Obsolete products collection campaign a success

Ontario farmers safely disposed of over 125,000 kilograms of obsolete crop pro­tection and animal health pro­ducts and used needles in a province-wide collection blitz last fall.


Last year’s collection mark­ed the first time the steward­ship program was expanded be­yond obsolete crop protection products to include other agri­cultural waste streams.

“Canada’s plant science industry is committed to safe, environmentally responsible practices. From lab to label, through storage and disposal, programs like this represent the industry’s pledge to responsibly manage its products,” said Lorne Hepworth, president of Croplife Canada, the trade association representing the developers, manufacturers and distributors of  plant science innovations and founder of the  program.

The Ontario “Clean­farm­stm” program, which ran Oct. 20 to 22, 2009 at 16 collection sites across the province, col­lec­ted over 123,000 kilograms of obsolete agricultural pest control products, 913 kilo­grams of unused animal health products and 1,057 kilograms of used sharps (needles, syrin­ges and scalpel blades).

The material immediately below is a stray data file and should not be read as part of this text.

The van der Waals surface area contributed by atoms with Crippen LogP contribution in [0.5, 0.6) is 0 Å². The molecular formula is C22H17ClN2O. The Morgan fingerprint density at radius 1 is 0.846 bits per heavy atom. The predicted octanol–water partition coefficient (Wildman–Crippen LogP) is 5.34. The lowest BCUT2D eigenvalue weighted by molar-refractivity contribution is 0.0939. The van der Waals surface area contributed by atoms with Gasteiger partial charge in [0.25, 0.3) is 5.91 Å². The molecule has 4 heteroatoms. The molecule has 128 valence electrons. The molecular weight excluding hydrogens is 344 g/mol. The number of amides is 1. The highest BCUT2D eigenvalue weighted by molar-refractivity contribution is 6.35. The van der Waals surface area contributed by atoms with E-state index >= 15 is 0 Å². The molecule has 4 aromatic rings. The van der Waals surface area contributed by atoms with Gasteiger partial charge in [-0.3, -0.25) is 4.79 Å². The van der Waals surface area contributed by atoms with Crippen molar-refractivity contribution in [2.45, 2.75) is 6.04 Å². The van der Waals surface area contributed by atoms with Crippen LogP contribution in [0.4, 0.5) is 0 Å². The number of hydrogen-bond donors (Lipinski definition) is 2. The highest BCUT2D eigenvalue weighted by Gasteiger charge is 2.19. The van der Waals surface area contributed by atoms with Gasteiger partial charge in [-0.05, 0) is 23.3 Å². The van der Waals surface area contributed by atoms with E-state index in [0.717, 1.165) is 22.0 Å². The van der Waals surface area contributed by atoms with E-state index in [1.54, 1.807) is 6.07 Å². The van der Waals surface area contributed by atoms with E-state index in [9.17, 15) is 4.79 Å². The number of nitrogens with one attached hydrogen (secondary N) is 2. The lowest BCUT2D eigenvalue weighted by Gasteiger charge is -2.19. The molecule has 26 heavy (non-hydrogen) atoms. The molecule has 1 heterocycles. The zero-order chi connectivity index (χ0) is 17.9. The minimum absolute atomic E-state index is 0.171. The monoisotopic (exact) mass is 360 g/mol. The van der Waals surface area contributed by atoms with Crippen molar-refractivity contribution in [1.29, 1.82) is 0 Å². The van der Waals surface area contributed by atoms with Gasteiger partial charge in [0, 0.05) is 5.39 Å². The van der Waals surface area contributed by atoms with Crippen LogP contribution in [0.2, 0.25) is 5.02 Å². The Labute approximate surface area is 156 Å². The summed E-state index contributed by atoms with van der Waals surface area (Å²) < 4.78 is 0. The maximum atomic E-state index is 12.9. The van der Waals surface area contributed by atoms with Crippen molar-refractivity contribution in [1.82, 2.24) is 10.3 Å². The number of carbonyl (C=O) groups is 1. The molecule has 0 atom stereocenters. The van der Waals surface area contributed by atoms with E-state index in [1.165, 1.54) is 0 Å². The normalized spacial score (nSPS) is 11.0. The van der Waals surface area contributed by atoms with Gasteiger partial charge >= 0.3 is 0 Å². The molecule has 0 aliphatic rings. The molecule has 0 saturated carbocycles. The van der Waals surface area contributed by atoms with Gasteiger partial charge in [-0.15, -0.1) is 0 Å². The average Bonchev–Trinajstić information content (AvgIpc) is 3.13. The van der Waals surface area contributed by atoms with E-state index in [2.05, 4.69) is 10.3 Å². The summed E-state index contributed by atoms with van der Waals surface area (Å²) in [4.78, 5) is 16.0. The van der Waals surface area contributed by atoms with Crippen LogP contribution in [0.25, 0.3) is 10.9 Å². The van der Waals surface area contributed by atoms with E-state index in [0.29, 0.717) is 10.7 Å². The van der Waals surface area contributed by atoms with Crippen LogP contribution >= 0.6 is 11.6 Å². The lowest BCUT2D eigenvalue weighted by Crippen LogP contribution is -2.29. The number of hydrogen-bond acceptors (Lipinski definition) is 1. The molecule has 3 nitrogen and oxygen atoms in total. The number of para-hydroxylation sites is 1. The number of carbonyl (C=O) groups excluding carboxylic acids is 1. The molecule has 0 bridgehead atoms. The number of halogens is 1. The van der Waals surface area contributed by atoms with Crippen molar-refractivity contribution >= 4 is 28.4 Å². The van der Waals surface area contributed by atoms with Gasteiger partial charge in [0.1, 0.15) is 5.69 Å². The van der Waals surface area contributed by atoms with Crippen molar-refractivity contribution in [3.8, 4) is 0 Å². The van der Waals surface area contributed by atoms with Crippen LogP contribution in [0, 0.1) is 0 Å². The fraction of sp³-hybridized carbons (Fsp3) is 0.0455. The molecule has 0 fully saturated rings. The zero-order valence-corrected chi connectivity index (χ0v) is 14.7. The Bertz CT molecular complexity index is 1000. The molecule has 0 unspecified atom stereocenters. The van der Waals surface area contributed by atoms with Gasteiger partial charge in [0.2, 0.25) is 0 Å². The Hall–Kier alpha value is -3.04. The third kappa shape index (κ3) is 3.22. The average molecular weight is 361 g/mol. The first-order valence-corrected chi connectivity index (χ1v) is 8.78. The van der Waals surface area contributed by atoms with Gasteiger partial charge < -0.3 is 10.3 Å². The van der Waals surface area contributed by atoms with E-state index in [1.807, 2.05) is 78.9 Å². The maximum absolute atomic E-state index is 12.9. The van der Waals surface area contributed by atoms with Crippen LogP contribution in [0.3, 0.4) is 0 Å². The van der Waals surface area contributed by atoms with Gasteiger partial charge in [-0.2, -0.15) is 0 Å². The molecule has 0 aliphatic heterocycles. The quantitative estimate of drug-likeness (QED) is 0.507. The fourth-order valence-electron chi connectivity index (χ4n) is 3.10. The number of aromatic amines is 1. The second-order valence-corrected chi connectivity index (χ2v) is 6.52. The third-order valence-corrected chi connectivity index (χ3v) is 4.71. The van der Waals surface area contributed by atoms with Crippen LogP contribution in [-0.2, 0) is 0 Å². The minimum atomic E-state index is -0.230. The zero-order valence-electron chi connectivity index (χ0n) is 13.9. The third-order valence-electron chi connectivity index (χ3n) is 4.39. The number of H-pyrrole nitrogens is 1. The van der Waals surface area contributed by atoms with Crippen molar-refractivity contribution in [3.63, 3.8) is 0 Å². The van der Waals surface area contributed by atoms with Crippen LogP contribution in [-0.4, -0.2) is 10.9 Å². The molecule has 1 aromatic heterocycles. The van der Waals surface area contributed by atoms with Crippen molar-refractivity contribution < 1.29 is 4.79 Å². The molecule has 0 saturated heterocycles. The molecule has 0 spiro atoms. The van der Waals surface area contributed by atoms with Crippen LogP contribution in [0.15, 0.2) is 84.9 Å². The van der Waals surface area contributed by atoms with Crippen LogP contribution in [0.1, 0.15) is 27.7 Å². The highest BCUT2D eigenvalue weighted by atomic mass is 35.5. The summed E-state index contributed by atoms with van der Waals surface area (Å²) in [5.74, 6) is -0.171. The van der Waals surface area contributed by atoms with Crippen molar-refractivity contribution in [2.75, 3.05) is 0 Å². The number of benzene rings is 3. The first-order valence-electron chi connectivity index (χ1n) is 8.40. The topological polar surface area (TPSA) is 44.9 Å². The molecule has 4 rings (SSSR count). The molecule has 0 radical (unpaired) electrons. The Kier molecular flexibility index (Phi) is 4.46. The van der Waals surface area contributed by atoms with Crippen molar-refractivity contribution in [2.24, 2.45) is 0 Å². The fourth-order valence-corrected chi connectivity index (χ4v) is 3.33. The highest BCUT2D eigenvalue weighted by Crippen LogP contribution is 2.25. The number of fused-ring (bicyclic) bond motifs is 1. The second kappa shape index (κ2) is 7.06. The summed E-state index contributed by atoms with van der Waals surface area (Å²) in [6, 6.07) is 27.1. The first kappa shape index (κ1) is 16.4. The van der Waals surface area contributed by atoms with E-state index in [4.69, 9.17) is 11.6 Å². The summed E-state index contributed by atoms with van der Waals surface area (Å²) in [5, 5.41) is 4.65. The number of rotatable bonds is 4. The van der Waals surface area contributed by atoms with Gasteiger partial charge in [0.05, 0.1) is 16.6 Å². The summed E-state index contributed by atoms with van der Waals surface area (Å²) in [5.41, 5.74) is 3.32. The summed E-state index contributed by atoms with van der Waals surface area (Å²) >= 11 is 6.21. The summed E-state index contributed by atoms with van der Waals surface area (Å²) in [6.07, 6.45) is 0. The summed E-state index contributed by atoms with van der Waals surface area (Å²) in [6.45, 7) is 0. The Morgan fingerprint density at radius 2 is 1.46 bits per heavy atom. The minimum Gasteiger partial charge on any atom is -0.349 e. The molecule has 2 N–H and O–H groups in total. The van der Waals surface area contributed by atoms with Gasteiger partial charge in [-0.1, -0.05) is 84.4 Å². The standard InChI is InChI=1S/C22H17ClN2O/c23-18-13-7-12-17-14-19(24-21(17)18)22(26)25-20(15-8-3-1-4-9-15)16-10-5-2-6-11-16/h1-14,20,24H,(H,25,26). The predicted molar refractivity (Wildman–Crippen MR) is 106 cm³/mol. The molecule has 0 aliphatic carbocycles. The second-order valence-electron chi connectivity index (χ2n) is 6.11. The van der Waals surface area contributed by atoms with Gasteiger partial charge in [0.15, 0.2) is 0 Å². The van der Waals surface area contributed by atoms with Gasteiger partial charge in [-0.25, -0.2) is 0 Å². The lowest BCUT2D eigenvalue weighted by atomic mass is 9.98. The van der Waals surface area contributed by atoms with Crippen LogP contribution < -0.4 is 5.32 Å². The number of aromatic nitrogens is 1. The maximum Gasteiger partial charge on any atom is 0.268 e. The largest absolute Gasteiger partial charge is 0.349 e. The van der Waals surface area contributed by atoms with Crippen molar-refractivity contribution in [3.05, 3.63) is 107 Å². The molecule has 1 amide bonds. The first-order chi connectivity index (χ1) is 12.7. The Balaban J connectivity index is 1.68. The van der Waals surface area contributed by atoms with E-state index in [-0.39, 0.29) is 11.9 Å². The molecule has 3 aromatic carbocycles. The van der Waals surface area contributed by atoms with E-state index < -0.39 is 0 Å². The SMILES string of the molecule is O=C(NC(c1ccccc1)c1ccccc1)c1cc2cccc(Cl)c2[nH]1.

Approximately 1,000 farm­ers participated in the program, with almost 70% bring­ing in crop protection products only, 15% bringing animal health products only, and 16% bring­ing both.

“The response of the farm­ing community to this collec­tion program was tremendous,” says Paul Wettlaufer, a farmer and chairman of AgFarm a coali­tion of Ontario farm groups focused on environmental is­sues. “Farm­ers are responsible envi­ronmental stewards. We are committed to protecting the land and water, and programs like this are important tools to help us do that.”

The 2009 “Clean­farm­stm” collection was part of an Onta­rio government-supported Great Lakes basin water quality initiative, which also included a feasibility study to examine long term, sustainable collec­tion options. Pesticide collec­tion programs in Canada have collected and safely destroyed 1.4 milli­on kilograms of product.